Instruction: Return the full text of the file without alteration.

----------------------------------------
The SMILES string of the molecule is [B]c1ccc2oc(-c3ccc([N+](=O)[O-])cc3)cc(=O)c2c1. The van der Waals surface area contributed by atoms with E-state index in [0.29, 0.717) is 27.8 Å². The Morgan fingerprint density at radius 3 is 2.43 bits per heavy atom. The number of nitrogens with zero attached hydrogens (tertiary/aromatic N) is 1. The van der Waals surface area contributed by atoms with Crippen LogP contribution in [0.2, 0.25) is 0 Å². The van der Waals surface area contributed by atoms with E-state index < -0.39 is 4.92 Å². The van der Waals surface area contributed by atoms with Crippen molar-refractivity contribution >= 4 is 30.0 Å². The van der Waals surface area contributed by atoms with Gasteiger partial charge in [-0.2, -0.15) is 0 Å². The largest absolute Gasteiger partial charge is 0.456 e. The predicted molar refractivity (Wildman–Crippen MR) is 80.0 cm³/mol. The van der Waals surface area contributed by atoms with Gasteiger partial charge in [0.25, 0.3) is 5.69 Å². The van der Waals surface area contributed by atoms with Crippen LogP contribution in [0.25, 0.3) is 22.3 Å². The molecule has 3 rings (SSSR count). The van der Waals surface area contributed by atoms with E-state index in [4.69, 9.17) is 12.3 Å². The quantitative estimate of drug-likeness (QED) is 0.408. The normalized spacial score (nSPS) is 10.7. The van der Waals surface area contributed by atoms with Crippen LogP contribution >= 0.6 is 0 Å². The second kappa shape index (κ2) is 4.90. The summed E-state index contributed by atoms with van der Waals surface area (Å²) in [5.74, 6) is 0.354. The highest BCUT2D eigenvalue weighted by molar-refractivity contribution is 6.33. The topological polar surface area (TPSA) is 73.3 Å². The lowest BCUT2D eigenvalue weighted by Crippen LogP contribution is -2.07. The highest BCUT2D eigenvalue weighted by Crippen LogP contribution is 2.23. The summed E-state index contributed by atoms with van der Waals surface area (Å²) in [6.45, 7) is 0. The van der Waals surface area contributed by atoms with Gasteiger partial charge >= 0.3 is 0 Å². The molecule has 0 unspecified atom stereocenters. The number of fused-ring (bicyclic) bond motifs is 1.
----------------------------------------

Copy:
The SMILES string of the molecule is [B]c1ccc2oc(-c3ccc([N+](=O)[O-])cc3)cc(=O)c2c1. The van der Waals surface area contributed by atoms with E-state index in [0.29, 0.717) is 27.8 Å². The Morgan fingerprint density at radius 3 is 2.43 bits per heavy atom. The number of nitrogens with zero attached hydrogens (tertiary/aromatic N) is 1. The van der Waals surface area contributed by atoms with Crippen LogP contribution in [0.2, 0.25) is 0 Å². The van der Waals surface area contributed by atoms with E-state index < -0.39 is 4.92 Å². The van der Waals surface area contributed by atoms with Crippen molar-refractivity contribution >= 4 is 30.0 Å². The van der Waals surface area contributed by atoms with Gasteiger partial charge in [-0.2, -0.15) is 0 Å². The largest absolute Gasteiger partial charge is 0.456 e. The predicted molar refractivity (Wildman–Crippen MR) is 80.0 cm³/mol. The van der Waals surface area contributed by atoms with Gasteiger partial charge in [0.25, 0.3) is 5.69 Å². The van der Waals surface area contributed by atoms with Crippen LogP contribution in [0.25, 0.3) is 22.3 Å². The molecule has 3 rings (SSSR count). The van der Waals surface area contributed by atoms with E-state index in [4.69, 9.17) is 12.3 Å². The quantitative estimate of drug-likeness (QED) is 0.408. The normalized spacial score (nSPS) is 10.7. The van der Waals surface area contributed by atoms with Crippen LogP contribution >= 0.6 is 0 Å². The second kappa shape index (κ2) is 4.90. The summed E-state index contributed by atoms with van der Waals surface area (Å²) in [5.74, 6) is 0.354. The highest BCUT2D eigenvalue weighted by molar-refractivity contribution is 6.33. The topological polar surface area (TPSA) is 73.3 Å². The lowest BCUT2D eigenvalue weighted by Crippen LogP contribution is -2.07. The highest BCUT2D eigenvalue weighted by Crippen LogP contribution is 2.23. The summed E-state index contributed by atoms with van der Waals surface area (Å²) in [6.45, 7) is 0. The van der Waals surface area contributed by atoms with Gasteiger partial charge >= 0.3 is 0 Å². The molecule has 0 unspecified atom stereocenters. The number of fused-ring (bicyclic) bond motifs is 1.